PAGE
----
“Even if I knew that tomorrow the world would go to pieces, I would still plant my apple tree.” ~ Martin Luther
We have been living in difficult times for years now, and for any sensitive person, it can all feel like too much. Having an open heart full of care and concern is a recipe for depression at the very least, and at the worst, addiction or even suicide. The news on any given day holds so many horror stories, and in these times, our government is lacking in even the most basic sense of human decency and responsibility. Indeed, it seems that with this current administration, we are reaching a new low. Nothing is sacred. Everything is fair game. Whereas in the past, self-interest and greed in government were balanced by at least a few token attempts to do the right thing in the name of social and environmental progress, now there is little effort to mask the ultimate intentions of America’s most wealthy and powerful tyrants. The ship was already sinking, for sure, and now they’re lighting fire to the deck, and pouring on the gasoline. For anyone with open eyes and a heart, despair is the new normal, and it’s hard to know how to go forward in the midst of such confusion and overwhelm.
How does one care about everything? About fair and just treatment of those who are Jewish and Muslim and every other religion, or none? About people with all colors of skin? About those speaking every single language and none at all? About all genders, and the particularities of discrimination that come with each one? About people of all ages, and of all socioeconomic brackets? About people from every single culture and way of life? About all life forms, animals, plants, forests, deserts, oceans, rivers, skies, and more? How is it possible to keep one’s heart so open that it is wide enough to carry love and concern for the living interdependence of all things, open wide enough to not only care in the heart and mind, but also in speaking and acting on their behalf?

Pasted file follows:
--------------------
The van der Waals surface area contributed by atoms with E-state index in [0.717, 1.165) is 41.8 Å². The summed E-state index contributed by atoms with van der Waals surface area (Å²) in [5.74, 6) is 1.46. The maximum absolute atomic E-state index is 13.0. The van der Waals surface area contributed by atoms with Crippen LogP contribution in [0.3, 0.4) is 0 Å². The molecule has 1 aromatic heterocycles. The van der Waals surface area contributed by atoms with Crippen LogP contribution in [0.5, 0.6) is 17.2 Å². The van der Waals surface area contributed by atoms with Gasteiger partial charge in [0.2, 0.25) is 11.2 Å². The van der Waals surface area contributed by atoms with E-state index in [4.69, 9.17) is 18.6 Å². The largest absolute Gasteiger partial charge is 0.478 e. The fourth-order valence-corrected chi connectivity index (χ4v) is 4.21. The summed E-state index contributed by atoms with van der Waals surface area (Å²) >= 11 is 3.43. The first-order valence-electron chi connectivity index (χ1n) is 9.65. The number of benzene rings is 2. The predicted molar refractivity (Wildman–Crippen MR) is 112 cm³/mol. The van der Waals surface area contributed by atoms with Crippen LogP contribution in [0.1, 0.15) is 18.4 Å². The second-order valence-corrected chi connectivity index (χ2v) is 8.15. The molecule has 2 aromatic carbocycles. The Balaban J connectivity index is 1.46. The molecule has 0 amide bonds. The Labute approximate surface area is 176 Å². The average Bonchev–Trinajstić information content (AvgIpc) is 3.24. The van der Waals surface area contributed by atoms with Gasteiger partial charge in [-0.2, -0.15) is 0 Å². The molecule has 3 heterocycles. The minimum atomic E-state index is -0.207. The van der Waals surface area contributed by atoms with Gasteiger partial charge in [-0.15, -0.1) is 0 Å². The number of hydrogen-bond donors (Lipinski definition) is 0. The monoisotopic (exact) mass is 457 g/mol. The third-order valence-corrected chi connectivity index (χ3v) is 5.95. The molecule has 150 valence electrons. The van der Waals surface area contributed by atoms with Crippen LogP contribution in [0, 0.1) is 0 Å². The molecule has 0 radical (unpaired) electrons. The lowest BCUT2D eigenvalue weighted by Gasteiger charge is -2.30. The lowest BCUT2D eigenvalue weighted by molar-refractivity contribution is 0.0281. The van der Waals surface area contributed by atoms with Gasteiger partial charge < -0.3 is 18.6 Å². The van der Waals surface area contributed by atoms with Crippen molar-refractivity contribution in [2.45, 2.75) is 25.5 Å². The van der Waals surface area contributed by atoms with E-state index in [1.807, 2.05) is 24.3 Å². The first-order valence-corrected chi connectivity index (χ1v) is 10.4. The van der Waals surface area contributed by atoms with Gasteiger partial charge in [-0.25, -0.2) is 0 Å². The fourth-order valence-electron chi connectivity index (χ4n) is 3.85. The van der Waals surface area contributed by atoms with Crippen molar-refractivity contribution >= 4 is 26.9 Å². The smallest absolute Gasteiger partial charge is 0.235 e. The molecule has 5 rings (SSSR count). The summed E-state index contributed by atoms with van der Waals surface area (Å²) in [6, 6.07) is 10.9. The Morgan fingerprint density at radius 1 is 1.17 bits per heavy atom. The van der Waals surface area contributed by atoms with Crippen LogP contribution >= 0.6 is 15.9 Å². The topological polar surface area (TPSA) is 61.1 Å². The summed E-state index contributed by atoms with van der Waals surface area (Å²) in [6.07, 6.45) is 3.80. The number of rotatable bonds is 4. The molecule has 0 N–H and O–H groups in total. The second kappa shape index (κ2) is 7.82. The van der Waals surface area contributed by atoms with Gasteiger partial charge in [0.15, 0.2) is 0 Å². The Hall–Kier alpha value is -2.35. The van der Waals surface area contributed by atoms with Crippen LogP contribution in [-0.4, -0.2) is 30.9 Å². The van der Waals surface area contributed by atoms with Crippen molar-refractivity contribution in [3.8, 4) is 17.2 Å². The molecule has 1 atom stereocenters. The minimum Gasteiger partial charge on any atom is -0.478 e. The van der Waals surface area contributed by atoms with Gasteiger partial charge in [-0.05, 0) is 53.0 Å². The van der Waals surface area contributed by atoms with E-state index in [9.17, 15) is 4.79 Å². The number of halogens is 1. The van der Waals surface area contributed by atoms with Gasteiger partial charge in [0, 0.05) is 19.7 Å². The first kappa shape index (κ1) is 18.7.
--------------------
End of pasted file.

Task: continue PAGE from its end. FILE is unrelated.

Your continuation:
And what a contrast it is! On one end of the spectrum, people honestly believe that nothing is their problem, and feel no need to care for anything or anyone but themselves and their own people. And at the other end of the spectrum, people whose hearts are shattered, whose minds are raging, and whose deepest prayers are for guidance about how to love and serve every single part of existence.
As one whose heart is shattered, I struggle to comprehend how humans have gone so far away from care. How have so many of us come to be ruled by fear and judgment, and by entitlement? Fear and judgment of those who are different in some way – fear of the unknown other – is being fueled in an unprecedented way by our current administration. With so many blind and ignorant people following in support, there is a strong belief that certain ones of us are superior to others, and superior to all other life and systems on this beautiful planet. That we can act like bullies and bratty children, doing as we please, taking whatever we want with no repercussions. How have we come so far from the ways of our ancestors, who valued living in balance, respect, and harmony with each other and the world? How have we come to create so much suffering and devastation, utterly without remorse or the least interest in what we have done?
It seems to me that care has fallen out of fashion in America. It has become somehow weak or piteous to look at the world around us and be moved. Somewhere in the unfolding of this post-industrial world, the capacity to feel has become inconvenient, foolish, and even pathologized. With the wealthy pharmaceutical industry lending its support in the way of antidepressants and other mood altering drugs, there are more and more ways to avoid feeling much of anything. In a culture that values productivity, busyness, and working toward economic prosperity as its markers of success, feeling is messy and bothersome, and it gets in the way of the demands of speeding through the day as planned. But the further we move from feeling, the further we move from our essential human nature, with its discerning intelligence and deep well of compassion.